Accidents involving spilled oil are frequent occurrences in coastal regions. Many factors including, winds, surface currents, tides, air and water temperatures, and salinity, control the movement of spilled oil. The type and amount of spilled oil, and local shoreline and bottom features also influence movements of an oil slick. An effective response to an oil spill requires the input of scientists representing many different specialties and information on the chemical composition of the spilled oil, ocean currents, and weather. These data are needed for mathematical models that predict movements (known as trajectory analysis) of the oil. When combined with biological resource information, trajectory analyses can be used to identify areas that are most vulnerable to the oil so that equipment to contain the oil spill can be dispatched to where it will be most effective. Sensitive areas requiring protection include marine sanc- tuaries and unique habitats, especially those that are home to endangered species. Protection is key because oil not only causes immediate contamination but also has long- term effects on coastal ecosystems.
The National Oceanic and Atmospheric Administration (NOAA) Coastal Change Analysis Program uses remote sensing data, primarily aerial photography, to identify and classify sensitive habitats of bottom-dwelling organisms, such as sea grasses. Oil spills can affect sea grasses in many ways. Toxic materials in the spilled oil are introduced into sediments, the water, and ultimately living organisms. Oil can also block sunlight from reaching the plants. Heavy oils sink and mix with sediment and can coat sea grasses. When these grasses are damaged or killed, organisms that depend upon them as a food source or for habitat are also adversely affected. This has a ripple effect on the local ecosystem and ultimately damages economically valuable fish and shellfish, thus impacting local economies for many years.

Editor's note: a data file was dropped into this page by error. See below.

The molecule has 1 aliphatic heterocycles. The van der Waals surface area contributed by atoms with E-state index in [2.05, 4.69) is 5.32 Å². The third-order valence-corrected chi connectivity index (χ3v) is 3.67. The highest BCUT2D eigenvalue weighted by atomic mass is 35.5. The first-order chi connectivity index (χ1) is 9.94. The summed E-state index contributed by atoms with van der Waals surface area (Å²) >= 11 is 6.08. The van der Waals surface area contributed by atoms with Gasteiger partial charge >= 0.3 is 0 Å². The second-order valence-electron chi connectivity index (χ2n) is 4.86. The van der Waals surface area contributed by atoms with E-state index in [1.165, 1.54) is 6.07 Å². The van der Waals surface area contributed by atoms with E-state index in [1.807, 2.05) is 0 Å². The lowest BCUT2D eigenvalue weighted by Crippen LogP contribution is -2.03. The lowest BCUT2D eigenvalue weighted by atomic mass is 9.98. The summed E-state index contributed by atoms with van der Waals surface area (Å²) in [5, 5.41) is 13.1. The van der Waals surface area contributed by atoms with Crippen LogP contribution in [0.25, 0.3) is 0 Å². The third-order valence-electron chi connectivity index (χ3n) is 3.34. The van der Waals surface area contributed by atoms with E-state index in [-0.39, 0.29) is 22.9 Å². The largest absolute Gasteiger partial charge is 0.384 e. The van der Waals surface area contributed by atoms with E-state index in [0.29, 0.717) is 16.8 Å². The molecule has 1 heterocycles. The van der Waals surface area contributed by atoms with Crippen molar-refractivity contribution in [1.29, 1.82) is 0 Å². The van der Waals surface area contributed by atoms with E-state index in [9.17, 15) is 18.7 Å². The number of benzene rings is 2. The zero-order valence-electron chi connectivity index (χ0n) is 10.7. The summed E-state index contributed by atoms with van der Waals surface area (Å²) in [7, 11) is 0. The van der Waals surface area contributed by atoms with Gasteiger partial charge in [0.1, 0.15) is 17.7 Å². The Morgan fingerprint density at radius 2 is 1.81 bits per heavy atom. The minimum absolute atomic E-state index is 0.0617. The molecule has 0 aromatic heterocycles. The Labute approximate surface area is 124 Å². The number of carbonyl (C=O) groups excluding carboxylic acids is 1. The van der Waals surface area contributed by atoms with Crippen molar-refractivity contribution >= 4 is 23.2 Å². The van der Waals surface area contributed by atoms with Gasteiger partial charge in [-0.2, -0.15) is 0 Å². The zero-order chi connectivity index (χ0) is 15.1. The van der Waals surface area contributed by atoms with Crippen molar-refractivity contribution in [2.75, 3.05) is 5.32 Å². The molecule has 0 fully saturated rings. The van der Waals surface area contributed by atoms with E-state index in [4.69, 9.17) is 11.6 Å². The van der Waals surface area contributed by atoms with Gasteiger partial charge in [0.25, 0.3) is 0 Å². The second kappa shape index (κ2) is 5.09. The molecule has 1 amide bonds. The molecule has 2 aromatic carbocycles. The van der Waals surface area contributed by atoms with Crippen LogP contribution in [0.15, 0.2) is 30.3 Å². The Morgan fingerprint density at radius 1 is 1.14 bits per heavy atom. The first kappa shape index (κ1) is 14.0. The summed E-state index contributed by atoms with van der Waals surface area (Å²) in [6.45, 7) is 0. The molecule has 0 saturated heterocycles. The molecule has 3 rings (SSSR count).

Major sectors of Maine's economy, especially tourism and fishing, require clean coastal waters, aesthetically appealing coastlines, and functioning coastal ecosystems. The state requires timely and appropriate responses to oil spills. To demonstrate the important role of accurate oil-spill trajectory analysis and prompt response to mediate the effects of oil spills, we examine two cases separated by nearly 25 years.
In 1972, the tanker Tamano spilled 380,000 liters (100,000 gal) of oil into Casco Bay, near Portland in southern Maine, then the largest oil spill in the state's history. Plans for dealing with spills were antiquated and slow to be implemen- ted. During the several days required to mobilize response teams, the oil spread along about 75 km (47 mi) of coastline, including beaches on 18 small islands, damaging commerci- ally valuable fish and shellfish stocks. The cleanup that followed took 11 years and cost nearly $4 billion.
On September 27, 1996, the tanker Julie N. struck a bridge entering Casco Bay, spilling 680,000 liters (180,000 gal) of light fuel oil and much heavier bunker-C, a mix of oils. The light fuel oil evaporated quickly but left behind toxic components. The less toxic but heavier bunker-C sank to the bottom, covering vegetation and wildlife with a thick, sticky coating. The response to this incident was rapid and effective. The damaged tanker quickly docked and was immediately surrounded by floating barriers, called booms, to contain floating oil. Other booms were deployed quickly to prevent oil from reaching vulnerable biological resources or econom- ically valuable locations. Special clean-up vessels skimmed and collected oil from the water surface. Timely response combined with successful predictions of oil movements meant that much of the damage that had occurred 25 years earlier in the same area was not repeated.
For More Information:
NOAA is responsible for providing both scientific and technical support to the US Coast Guard during an oil spill, and acting as a natural resource trustee to protect and restore those resources impacted by the spill. http://www.nos.noaa.gov/programs/orr/welcome.html